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Showing: 21-30 results of 45

CHAPTER FIRST. Isab.—Alas! what poor ability's in meTo do him good?Lucio.—Assay the power you have.Measure for Measure. When Mrs. Saddletree entered the apartment in which her guests had shrouded their misery, she found the window darkened. The feebleness which followed his long swoon had rendered it necessary to lay the old man in bed. The curtains were drawn around him, and Jeanie sate motionless by the side of the bed. Mrs.... more...

CHAPTER FIRST. Whoe'er's been at Paris must needs know the Gre've,The fatal retreat of the unfortunate brave,Where honour and justice most oddly contribute,To ease heroes' pains by an halter and gibbet.There death breaks the shackles which force had put on,And the hangman completes what the judge but began;There the squire of the poet, and knight of the post,Find their pains no more baulked, and their hopes no morecrossed.Prior. In former... more...

CHAPTER FIRST. Isab.—Alas! what poor ability's in meTo do him good?Lucio.—Assay the power you have.Measure for Measure. When Mrs. Saddletree entered the apartment in which her guests had shrouded their misery, she found the window darkened. The feebleness which followed his long swoon had rendered it necessary to lay the old man in bed. The curtains were drawn around him, and Jeanie sate motionless by the side of the bed. Mrs.... more...

INTRODUCTION   But why should lordlings all our praise engross?  Rise, honest man, and sing the Man of Ross. Pope Having, in the tale of the Heart of Mid-Lothian, succeeded in some degree in awakening an interest in behalf of one devoid of those accomplishments which belong to a heroine almost by right, I was next tempted to choose a hero upon the same unpromising plan; and as worth of character, goodness of heart, and... more...

The Tales of the Crusaders was determined upon as the title of the following series of the Novels, rather by the advice of the few friends whom, death has now rendered still fewer, than by the author's own taste. Not but that he saw plainly enough the interest which might be excited by the very name of the Crusaders, but he was conscious at the same time that that interest was of a character which it might be more easy to create than to satisfy,... more...


CHAPTER FIRST. Wiser Raymondus, in his closet pent,Laughs at such danger and adventurementWhen half his lands are spent in golden smoke,And now his second hopeful glasse is broke,But yet, if haply his third furnace hold,Devoteth all his pots and pans to gold.* * The author cannot remember where these lines are to be found: perhaps in Bishop Hall's Satires. [They occur in Book iv. Satire iii.] About a week after the adventures commemorated in... more...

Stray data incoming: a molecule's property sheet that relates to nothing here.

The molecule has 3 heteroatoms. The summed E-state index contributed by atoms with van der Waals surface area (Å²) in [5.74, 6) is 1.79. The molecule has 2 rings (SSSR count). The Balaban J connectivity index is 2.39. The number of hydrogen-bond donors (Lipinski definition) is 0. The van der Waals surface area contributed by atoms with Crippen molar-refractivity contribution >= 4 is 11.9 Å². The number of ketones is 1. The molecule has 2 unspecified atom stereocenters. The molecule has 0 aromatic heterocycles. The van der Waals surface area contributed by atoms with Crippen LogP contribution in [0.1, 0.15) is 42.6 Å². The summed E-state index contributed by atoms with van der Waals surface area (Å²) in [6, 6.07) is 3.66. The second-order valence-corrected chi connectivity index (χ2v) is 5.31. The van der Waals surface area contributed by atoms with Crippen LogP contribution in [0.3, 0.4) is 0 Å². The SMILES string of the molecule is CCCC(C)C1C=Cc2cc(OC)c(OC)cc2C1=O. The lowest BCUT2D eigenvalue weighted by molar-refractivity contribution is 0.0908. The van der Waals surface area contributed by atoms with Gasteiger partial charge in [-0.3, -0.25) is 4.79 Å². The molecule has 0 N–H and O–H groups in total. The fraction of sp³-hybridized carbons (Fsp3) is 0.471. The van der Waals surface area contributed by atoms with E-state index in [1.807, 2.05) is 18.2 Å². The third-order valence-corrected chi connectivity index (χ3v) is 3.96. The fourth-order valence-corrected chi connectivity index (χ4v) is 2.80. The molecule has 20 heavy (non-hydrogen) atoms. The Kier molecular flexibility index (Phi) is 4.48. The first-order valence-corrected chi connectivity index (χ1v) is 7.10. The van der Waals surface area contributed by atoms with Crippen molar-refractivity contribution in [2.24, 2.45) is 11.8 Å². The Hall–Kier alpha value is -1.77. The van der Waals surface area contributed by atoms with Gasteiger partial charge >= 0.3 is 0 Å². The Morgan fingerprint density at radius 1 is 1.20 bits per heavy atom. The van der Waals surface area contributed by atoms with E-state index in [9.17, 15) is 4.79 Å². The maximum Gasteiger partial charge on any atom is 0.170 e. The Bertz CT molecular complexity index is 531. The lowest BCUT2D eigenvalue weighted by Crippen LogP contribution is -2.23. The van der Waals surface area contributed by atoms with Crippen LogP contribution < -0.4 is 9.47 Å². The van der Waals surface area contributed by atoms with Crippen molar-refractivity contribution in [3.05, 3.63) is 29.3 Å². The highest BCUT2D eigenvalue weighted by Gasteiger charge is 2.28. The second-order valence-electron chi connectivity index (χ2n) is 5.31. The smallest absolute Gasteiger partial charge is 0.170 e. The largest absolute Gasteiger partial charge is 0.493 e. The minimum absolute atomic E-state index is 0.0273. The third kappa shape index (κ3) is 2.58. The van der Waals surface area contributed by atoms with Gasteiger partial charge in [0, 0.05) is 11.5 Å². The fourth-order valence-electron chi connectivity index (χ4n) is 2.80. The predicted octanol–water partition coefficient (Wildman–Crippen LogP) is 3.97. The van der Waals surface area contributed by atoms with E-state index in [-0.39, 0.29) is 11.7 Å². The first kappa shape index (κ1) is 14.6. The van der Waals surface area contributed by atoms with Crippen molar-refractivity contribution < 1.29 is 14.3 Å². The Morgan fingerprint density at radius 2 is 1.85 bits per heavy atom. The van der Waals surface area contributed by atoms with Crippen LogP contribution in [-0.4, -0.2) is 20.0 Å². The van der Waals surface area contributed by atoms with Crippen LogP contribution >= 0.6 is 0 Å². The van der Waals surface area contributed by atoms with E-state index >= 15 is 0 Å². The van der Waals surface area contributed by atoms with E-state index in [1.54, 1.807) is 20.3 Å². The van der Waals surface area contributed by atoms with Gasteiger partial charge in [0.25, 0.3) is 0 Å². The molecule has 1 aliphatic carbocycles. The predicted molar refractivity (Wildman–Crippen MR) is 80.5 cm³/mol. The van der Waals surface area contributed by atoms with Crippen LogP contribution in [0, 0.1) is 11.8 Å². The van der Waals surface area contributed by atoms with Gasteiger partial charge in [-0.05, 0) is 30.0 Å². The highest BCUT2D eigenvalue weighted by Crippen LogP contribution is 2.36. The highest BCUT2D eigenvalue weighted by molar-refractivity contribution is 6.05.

INTRODUCTION The present work completes a series of fictitious narratives, intended to illustrate the manners of Scotland at three different periods. Waverley embraced the age of our fathers, Guy Mannering that of our own youth, and the Antiquary refers to the last ten years of the eighteenth century. I have, in the two last narratives especially, sought my principal personages in the class of society who are the last to feel the influence of... more...

CHAPTER FIRST. Go call a coach, and let a coach be called,And let the man who calleth be the caller;And in his calling let him nothing call,But Coach! Coach! Coach! O for a coach, ye gods!Chrononhotonthologos. It was early on a fine summer's day, near the end of the eighteenth century, when a young man, of genteel appearance, journeying towards the north-east of Scotland, provided himself with a ticket in one of those public carriages which... more...

“‘St. Ronan's Well’ is not so much my favourite as certain of its predecessors,” Lady Louisa Stuart wrote to Scott on March 26, 1824. “Yet still I see the author's hand in it, et c'est tout dire. Meg Dods, the meeting” (vol. i. chap. ix.), “and the last scene between Clara and her brother, are marked with the true stamp, not to be matched or mistaken. Is the Siege of Ptolemais really on the anvil?”... more...

CHAPTER FIRST And hurry, hurry, off they rode,As fast as fast might be;Hurra, hurra, the dead can ride,Dost fear to ride with me?Burger. There is one advantage in an accumulation of evils, differing in cause and character, that the distraction which they afford by their contradictory operation prevents the patient from being overwhelmed under either. I was deeply grieved at my separation from Miss Vernon, yet not so much so as I should have... more...